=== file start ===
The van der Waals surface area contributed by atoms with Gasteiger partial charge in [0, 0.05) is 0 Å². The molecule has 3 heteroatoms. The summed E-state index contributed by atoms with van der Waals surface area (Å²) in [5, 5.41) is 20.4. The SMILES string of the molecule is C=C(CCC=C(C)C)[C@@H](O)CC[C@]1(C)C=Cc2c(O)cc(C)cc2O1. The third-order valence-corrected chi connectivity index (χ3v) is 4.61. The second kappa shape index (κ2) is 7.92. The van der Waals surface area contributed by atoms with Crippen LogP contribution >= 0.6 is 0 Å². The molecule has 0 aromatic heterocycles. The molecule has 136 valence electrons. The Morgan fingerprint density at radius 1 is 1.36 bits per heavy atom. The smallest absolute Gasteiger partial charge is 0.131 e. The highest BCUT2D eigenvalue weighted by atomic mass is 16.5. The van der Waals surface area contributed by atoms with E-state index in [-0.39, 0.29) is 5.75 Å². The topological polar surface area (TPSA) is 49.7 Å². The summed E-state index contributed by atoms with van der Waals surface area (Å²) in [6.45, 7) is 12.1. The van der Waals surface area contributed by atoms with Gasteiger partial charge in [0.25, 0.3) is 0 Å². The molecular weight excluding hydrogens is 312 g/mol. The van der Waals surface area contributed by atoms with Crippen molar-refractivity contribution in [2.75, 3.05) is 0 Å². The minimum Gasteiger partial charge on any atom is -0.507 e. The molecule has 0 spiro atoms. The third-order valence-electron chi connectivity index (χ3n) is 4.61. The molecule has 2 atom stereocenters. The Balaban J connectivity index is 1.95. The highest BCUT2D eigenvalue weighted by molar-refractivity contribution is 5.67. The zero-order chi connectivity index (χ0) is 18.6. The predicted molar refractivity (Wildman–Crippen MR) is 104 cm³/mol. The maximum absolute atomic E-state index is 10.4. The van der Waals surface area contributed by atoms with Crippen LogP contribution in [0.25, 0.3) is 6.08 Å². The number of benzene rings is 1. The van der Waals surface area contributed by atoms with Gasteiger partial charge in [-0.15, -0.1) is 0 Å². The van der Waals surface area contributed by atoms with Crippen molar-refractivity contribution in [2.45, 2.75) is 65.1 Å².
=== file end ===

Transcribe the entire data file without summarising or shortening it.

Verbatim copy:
The van der Waals surface area contributed by atoms with Gasteiger partial charge in [0, 0.05) is 0 Å². The molecule has 3 heteroatoms. The summed E-state index contributed by atoms with van der Waals surface area (Å²) in [5, 5.41) is 20.4. The SMILES string of the molecule is C=C(CCC=C(C)C)[C@@H](O)CC[C@]1(C)C=Cc2c(O)cc(C)cc2O1. The third-order valence-corrected chi connectivity index (χ3v) is 4.61. The second kappa shape index (κ2) is 7.92. The van der Waals surface area contributed by atoms with Crippen LogP contribution >= 0.6 is 0 Å². The molecule has 0 aromatic heterocycles. The molecule has 136 valence electrons. The Morgan fingerprint density at radius 1 is 1.36 bits per heavy atom. The smallest absolute Gasteiger partial charge is 0.131 e. The highest BCUT2D eigenvalue weighted by atomic mass is 16.5. The van der Waals surface area contributed by atoms with E-state index in [-0.39, 0.29) is 5.75 Å². The topological polar surface area (TPSA) is 49.7 Å². The summed E-state index contributed by atoms with van der Waals surface area (Å²) in [6.45, 7) is 12.1. The van der Waals surface area contributed by atoms with Gasteiger partial charge in [0.25, 0.3) is 0 Å². The molecular weight excluding hydrogens is 312 g/mol. The van der Waals surface area contributed by atoms with Crippen molar-refractivity contribution in [2.75, 3.05) is 0 Å². The minimum Gasteiger partial charge on any atom is -0.507 e. The molecule has 0 spiro atoms. The third-order valence-electron chi connectivity index (χ3n) is 4.61. The molecule has 2 atom stereocenters. The Balaban J connectivity index is 1.95. The highest BCUT2D eigenvalue weighted by molar-refractivity contribution is 5.67. The zero-order chi connectivity index (χ0) is 18.6. The predicted molar refractivity (Wildman–Crippen MR) is 104 cm³/mol. The maximum absolute atomic E-state index is 10.4. The van der Waals surface area contributed by atoms with Crippen LogP contribution in [0.25, 0.3) is 6.08 Å². The number of benzene rings is 1. The van der Waals surface area contributed by atoms with Gasteiger partial charge in [-0.15, -0.1) is 0 Å². The van der Waals surface area contributed by atoms with Crippen molar-refractivity contribution in [2.45, 2.75) is 65.1 Å².